Once the post-production phase of a film is completed, a producer has many options for how they are going to get their movie out for viewing. Some independent producers manage to negotiate a favorable and exclusive contract with a studio or distribution company which takes care of all matters related to marketing and distribution, but these kinds of deals are becoming more and more rare as the film distribution market changes and new forms of media emerge. Now, producers may make separate deals with different companies for each type of distribution, which can necessitate substantial legal support to make sure that distribution rights do not overlap or conflict with each other.


Theatrical distribution is the traditional and most commonly recognized method of getting your film publicized and available for initial public viewing. Opening a film in theaters can be a good way of getting publicity in local papers, reviews, possible social media presence, and quotes from audience reactions to the film.


There are hundreds of home video companies which provide films to the public in the form of DVDs, Blue-rays, and digital distribution by companies like Hulu and Netflix. Sometimes this option will become available only after the theatrical release, or, at other times, producers choose to pursue this avenue as a primary option.


Video on demand or pay-per-view services is growing as consumers are more interested in buying a movie for viewing instantly in their own home. These services can be very successful and exciting in terms of getting your movie out to a wide audience; however, they require substantial marketing to get a company interested in buying the film.


Producers may choose to initially, or eventually, sell the rights to broadcast their film on television to certain distribution companies that specialize in television. Contracts with these distributors may include the period of time that the company will be able to market the film, the way the profits are shared between the distributor and the producer, and what edits or changes to the original film are allowable for its new format.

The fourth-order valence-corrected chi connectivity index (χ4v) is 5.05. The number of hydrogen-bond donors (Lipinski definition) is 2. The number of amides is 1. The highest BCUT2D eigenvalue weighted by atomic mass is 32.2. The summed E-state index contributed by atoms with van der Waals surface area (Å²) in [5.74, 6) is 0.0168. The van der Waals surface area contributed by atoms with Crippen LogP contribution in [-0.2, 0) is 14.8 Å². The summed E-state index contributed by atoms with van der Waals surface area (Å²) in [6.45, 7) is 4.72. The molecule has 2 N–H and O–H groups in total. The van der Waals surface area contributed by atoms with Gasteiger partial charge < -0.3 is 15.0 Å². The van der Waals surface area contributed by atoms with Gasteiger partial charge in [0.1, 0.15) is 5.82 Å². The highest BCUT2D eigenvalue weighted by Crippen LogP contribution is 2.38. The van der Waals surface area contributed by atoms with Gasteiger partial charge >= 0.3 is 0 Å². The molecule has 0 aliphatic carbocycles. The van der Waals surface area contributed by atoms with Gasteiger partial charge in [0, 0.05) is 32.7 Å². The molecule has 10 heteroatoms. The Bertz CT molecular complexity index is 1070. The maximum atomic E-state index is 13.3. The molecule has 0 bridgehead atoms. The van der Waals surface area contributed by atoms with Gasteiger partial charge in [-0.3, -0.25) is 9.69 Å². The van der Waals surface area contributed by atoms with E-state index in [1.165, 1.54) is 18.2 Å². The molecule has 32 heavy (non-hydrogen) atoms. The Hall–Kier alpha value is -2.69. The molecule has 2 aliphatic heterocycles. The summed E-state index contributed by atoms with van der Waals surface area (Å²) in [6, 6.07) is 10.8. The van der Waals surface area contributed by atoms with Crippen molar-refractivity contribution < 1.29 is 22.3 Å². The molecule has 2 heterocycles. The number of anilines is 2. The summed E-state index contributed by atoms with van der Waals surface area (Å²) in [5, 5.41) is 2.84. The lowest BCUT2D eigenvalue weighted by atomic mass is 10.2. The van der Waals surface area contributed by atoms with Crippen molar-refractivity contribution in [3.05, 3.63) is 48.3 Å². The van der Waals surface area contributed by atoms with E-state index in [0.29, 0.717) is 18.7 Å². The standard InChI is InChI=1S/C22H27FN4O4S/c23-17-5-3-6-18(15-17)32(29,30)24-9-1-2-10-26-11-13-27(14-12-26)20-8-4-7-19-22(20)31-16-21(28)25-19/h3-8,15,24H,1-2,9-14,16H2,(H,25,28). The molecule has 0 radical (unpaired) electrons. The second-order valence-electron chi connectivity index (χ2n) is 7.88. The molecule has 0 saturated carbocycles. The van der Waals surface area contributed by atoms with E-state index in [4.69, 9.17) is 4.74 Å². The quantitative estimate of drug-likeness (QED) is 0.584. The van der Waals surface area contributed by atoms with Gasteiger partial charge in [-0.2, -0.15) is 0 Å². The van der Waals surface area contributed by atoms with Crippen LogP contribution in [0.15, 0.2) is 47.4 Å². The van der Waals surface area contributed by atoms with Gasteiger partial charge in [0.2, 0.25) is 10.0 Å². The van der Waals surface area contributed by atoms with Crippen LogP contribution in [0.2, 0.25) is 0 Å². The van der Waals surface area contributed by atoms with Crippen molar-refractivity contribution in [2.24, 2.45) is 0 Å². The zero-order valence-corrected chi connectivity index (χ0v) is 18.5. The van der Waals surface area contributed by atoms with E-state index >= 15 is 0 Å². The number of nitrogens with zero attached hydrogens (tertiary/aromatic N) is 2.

In order to enter the international film market for distribution, producers will most likely need to contract a foreign sales agent or international distributor. These agents have special knowledge of foreign markets and can help frame the film in the best way for specific international communities.


Pursuing any of the preceding avenues for film distribution will require negotiation and legal support. A production attorney can guide you through the legal advantages and disadvantages of each form of distribution and support you as you move forward with your particular plan for getting your film seen. Solid and comprehensive agreements with companies that will distribute your film not only dictate your rights to profits from a certain relationship, but also your ability to make contracts with other distribution companies in the future. It is important to maintain control over your film to whatever extent that the circumstance permit.